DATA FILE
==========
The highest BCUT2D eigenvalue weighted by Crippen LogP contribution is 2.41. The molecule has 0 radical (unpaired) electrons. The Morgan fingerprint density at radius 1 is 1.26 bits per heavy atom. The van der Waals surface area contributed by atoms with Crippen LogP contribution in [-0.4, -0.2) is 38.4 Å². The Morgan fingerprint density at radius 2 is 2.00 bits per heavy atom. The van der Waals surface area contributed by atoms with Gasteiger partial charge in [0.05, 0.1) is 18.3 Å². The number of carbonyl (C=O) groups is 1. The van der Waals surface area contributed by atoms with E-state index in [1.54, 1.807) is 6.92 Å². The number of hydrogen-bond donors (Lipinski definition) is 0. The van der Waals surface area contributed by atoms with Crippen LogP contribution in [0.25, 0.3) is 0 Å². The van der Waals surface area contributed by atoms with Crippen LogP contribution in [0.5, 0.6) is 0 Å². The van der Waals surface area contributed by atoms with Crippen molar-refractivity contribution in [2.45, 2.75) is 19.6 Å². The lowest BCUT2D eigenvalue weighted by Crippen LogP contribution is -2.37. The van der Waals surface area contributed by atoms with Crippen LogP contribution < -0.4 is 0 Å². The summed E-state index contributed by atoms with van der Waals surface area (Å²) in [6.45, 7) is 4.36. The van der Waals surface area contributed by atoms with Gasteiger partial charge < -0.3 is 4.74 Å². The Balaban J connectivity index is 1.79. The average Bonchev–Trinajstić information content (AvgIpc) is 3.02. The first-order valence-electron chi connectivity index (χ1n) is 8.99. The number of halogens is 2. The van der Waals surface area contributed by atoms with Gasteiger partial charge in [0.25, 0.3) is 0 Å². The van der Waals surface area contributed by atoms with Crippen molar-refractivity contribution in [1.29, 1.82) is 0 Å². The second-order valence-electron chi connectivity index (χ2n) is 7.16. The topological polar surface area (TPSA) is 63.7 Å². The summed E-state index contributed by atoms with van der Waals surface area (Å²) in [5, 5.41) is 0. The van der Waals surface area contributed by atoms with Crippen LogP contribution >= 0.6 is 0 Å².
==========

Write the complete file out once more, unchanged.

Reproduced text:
The highest BCUT2D eigenvalue weighted by Crippen LogP contribution is 2.41. The molecule has 0 radical (unpaired) electrons. The Morgan fingerprint density at radius 1 is 1.26 bits per heavy atom. The van der Waals surface area contributed by atoms with Crippen LogP contribution in [-0.4, -0.2) is 38.4 Å². The Morgan fingerprint density at radius 2 is 2.00 bits per heavy atom. The van der Waals surface area contributed by atoms with Gasteiger partial charge in [0.05, 0.1) is 18.3 Å². The number of carbonyl (C=O) groups is 1. The van der Waals surface area contributed by atoms with E-state index in [1.54, 1.807) is 6.92 Å². The number of hydrogen-bond donors (Lipinski definition) is 0. The van der Waals surface area contributed by atoms with Crippen LogP contribution in [0.25, 0.3) is 0 Å². The van der Waals surface area contributed by atoms with Crippen LogP contribution in [0.5, 0.6) is 0 Å². The van der Waals surface area contributed by atoms with Crippen molar-refractivity contribution in [2.45, 2.75) is 19.6 Å². The lowest BCUT2D eigenvalue weighted by Crippen LogP contribution is -2.37. The van der Waals surface area contributed by atoms with Crippen LogP contribution < -0.4 is 0 Å². The summed E-state index contributed by atoms with van der Waals surface area (Å²) in [6.45, 7) is 4.36. The van der Waals surface area contributed by atoms with Gasteiger partial charge < -0.3 is 4.74 Å². The Balaban J connectivity index is 1.79. The average Bonchev–Trinajstić information content (AvgIpc) is 3.02. The first-order valence-electron chi connectivity index (χ1n) is 8.99. The number of halogens is 2. The van der Waals surface area contributed by atoms with Gasteiger partial charge in [0.25, 0.3) is 0 Å². The van der Waals surface area contributed by atoms with Crippen molar-refractivity contribution in [1.29, 1.82) is 0 Å². The second-order valence-electron chi connectivity index (χ2n) is 7.16. The topological polar surface area (TPSA) is 63.7 Å². The summed E-state index contributed by atoms with van der Waals surface area (Å²) in [5, 5.41) is 0. The van der Waals surface area contributed by atoms with Crippen LogP contribution >= 0.6 is 0 Å².